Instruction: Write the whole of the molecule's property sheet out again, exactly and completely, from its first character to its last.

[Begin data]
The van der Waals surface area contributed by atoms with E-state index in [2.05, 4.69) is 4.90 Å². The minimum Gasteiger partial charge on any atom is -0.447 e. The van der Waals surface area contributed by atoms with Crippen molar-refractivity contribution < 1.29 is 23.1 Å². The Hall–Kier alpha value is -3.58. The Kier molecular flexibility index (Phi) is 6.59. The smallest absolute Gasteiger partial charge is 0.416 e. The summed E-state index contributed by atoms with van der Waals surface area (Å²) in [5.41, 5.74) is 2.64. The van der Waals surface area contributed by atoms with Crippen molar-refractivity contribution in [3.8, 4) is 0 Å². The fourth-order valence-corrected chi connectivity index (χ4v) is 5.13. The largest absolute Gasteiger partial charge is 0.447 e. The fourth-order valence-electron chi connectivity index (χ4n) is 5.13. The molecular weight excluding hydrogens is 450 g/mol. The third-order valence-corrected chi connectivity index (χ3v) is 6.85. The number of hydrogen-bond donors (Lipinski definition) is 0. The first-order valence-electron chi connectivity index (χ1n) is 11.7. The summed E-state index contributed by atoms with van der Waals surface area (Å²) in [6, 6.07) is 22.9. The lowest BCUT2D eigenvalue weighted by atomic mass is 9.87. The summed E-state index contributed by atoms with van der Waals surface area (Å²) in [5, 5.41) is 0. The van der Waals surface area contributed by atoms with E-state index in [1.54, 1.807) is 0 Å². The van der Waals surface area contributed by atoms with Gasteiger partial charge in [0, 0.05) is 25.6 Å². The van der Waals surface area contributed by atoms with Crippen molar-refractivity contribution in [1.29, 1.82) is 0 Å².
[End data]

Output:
The van der Waals surface area contributed by atoms with E-state index in [2.05, 4.69) is 4.90 Å². The minimum Gasteiger partial charge on any atom is -0.447 e. The van der Waals surface area contributed by atoms with Crippen molar-refractivity contribution < 1.29 is 23.1 Å². The Hall–Kier alpha value is -3.58. The Kier molecular flexibility index (Phi) is 6.59. The smallest absolute Gasteiger partial charge is 0.416 e. The summed E-state index contributed by atoms with van der Waals surface area (Å²) in [5.41, 5.74) is 2.64. The van der Waals surface area contributed by atoms with Crippen molar-refractivity contribution in [3.8, 4) is 0 Å². The fourth-order valence-corrected chi connectivity index (χ4v) is 5.13. The largest absolute Gasteiger partial charge is 0.447 e. The fourth-order valence-electron chi connectivity index (χ4n) is 5.13. The molecular weight excluding hydrogens is 450 g/mol. The third-order valence-corrected chi connectivity index (χ3v) is 6.85. The number of hydrogen-bond donors (Lipinski definition) is 0. The first-order valence-electron chi connectivity index (χ1n) is 11.7. The summed E-state index contributed by atoms with van der Waals surface area (Å²) in [6, 6.07) is 22.9. The lowest BCUT2D eigenvalue weighted by atomic mass is 9.87. The summed E-state index contributed by atoms with van der Waals surface area (Å²) in [5, 5.41) is 0. The van der Waals surface area contributed by atoms with E-state index in [1.54, 1.807) is 0 Å². The van der Waals surface area contributed by atoms with Gasteiger partial charge in [0, 0.05) is 25.6 Å². The van der Waals surface area contributed by atoms with Crippen molar-refractivity contribution in [1.29, 1.82) is 0 Å².